salient difficulty) in the Ten Difficulty Categories and the Four Groups
(N = 6192; H-Hebrew, E-English, p-paper and pencil, I-Internet)
salient difficulty
moderate difficulty
no difficulty
100%
90%
80%
70%
60%
50%
40%
30%
20%
10%
H
H
E
E
H
H
E
E
H
H
E
E
H
H
E
E
H
H
E
E
H
H
E
E
H
H
E
E
H
H
E
E
H
H
E
E
H
H
E
E
0%
p I p I p Ip I p I p I p Ip I p I p I p I p I p Ip I p I p I p Ip I p I p I
1
2
3
4
5
6
7
8
9
10
24
Research Findings




Osipow and Gati (1998) - American students
(n=403)
The correlation between the CDDQ and the CDS
was = .77
The correlation between the CDDQ and the
CDMSE was negative, as expected, r = -.50
The total CDDQ scores of students who had not
yet made a decision were noticeably higher than
the scores of students who had already made a
decision.
25
Gati, Osipow, Krausz, and Saka (1998)
95 pairs of counselors - counselees


The median correlation between the
counselor’s judgments and the
counselee’s self-reports in the 10
difficulty categories of the CDDQ was .49
(range .27 -- .67).
The lowest agreement was in the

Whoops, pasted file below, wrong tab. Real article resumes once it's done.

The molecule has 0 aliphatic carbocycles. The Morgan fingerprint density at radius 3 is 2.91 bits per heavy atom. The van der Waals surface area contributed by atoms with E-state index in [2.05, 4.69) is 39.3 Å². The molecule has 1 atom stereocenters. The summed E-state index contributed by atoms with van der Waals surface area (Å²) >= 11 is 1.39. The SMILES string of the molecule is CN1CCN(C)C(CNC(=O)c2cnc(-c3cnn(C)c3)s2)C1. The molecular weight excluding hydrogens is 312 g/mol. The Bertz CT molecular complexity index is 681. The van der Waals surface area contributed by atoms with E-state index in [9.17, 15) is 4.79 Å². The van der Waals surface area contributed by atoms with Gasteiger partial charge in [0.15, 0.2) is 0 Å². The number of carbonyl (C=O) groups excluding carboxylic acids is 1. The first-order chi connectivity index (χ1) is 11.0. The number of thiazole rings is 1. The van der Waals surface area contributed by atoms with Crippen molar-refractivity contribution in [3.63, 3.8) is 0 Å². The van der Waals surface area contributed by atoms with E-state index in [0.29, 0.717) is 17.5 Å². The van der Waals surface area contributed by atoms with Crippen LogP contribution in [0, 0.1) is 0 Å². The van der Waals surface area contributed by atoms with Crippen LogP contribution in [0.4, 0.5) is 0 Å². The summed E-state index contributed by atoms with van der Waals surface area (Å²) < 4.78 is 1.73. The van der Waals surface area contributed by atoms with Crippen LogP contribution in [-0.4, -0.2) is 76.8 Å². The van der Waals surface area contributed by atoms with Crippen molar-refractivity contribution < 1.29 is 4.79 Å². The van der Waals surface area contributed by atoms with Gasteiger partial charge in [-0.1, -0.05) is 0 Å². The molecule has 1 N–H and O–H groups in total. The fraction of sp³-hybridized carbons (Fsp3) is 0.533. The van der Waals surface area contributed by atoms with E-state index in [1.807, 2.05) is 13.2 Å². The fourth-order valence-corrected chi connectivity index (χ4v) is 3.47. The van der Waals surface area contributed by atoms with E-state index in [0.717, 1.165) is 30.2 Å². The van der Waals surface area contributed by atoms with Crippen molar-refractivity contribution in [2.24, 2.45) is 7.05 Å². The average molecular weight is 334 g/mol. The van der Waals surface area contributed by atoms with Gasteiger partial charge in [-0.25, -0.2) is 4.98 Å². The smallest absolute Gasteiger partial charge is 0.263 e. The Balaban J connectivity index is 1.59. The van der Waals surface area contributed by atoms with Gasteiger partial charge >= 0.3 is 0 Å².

difficulty categories involving a lack of
information
26
Lancaster, Rudolf, Perkins, and
Paten (1999)

The correlation between the total CDDQ
score and the CDS was = .82
27
A Cross-Cultural Perspective

Good fit of the empirical data to the theoretical
structure was found across cultures

The structure of difficulties is similar as well
across cultures

Much variance is found among individuals in
each group; only a little variance in career
decision-making difficulties is attributable to
cultural differences
28
CDDQ’s 3 Major Clusters by Area
9
Readiness
Lack of Information
Inconsistent Information
8
7
6
5
4
3
2
1
North
America
Israel
Middle
East
Australia
Far East
29
Differences in the CDDQ Means between
Canadian and Israeli Career Counselees (r =.98)
Israeli counselees
Canadian counselees
9
8
7
6
5
4
3
2
1
1
2
3
4
5
6
7
8
9
10
30
The CDDQ can be used for:

Initial screening of clients (e.g., in terms of
the 3 major categories or the 10 difficulty
categories) and directing them to various
interventions (face-to-face, Internet-based
guidance systems)

Locating the focuses of clients’ career
decision-making difficulties (“needs assessment”)

Evaluating the effectiveness of career
interventions (e.g., before/ after)
31
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Level of difficulty
Client A (#193)
9
8
7
6
5
4
3
2
1
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Scale
32
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Level of difficulty
Client B (#615)
8
7
6
5
4
3